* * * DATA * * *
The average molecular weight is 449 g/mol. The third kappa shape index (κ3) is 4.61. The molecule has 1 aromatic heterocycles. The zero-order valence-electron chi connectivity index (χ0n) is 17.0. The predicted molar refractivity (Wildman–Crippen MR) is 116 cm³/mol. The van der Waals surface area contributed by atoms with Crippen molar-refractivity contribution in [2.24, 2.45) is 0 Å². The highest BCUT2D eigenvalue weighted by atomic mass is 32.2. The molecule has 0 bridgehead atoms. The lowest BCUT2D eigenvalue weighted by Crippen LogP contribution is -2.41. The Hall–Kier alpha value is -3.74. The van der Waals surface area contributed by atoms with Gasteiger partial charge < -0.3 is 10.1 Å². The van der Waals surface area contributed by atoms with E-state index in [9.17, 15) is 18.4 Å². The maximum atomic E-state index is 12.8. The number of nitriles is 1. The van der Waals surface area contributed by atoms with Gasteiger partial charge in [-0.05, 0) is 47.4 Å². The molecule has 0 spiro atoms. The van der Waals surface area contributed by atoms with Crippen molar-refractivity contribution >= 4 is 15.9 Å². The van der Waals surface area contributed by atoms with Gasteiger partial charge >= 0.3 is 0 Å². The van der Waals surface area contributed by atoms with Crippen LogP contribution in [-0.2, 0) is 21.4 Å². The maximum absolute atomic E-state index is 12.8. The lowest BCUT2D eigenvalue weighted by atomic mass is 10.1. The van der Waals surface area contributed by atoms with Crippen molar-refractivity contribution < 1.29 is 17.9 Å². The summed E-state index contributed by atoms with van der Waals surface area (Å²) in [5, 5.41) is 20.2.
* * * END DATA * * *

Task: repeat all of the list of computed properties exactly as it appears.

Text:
The average molecular weight is 449 g/mol. The third kappa shape index (κ3) is 4.61. The molecule has 1 aromatic heterocycles. The zero-order valence-electron chi connectivity index (χ0n) is 17.0. The predicted molar refractivity (Wildman–Crippen MR) is 116 cm³/mol. The van der Waals surface area contributed by atoms with Crippen molar-refractivity contribution in [2.24, 2.45) is 0 Å². The highest BCUT2D eigenvalue weighted by atomic mass is 32.2. The molecule has 0 bridgehead atoms. The lowest BCUT2D eigenvalue weighted by Crippen LogP contribution is -2.41. The Hall–Kier alpha value is -3.74. The van der Waals surface area contributed by atoms with Gasteiger partial charge < -0.3 is 10.1 Å². The van der Waals surface area contributed by atoms with E-state index in [9.17, 15) is 18.4 Å². The maximum atomic E-state index is 12.8. The number of nitriles is 1. The van der Waals surface area contributed by atoms with Gasteiger partial charge in [-0.05, 0) is 47.4 Å². The molecule has 0 spiro atoms. The van der Waals surface area contributed by atoms with Crippen molar-refractivity contribution >= 4 is 15.9 Å². The van der Waals surface area contributed by atoms with Gasteiger partial charge >= 0.3 is 0 Å². The van der Waals surface area contributed by atoms with Crippen LogP contribution in [-0.2, 0) is 21.4 Å². The maximum absolute atomic E-state index is 12.8. The lowest BCUT2D eigenvalue weighted by atomic mass is 10.1. The van der Waals surface area contributed by atoms with Crippen molar-refractivity contribution < 1.29 is 17.9 Å². The summed E-state index contributed by atoms with van der Waals surface area (Å²) in [5, 5.41) is 20.2.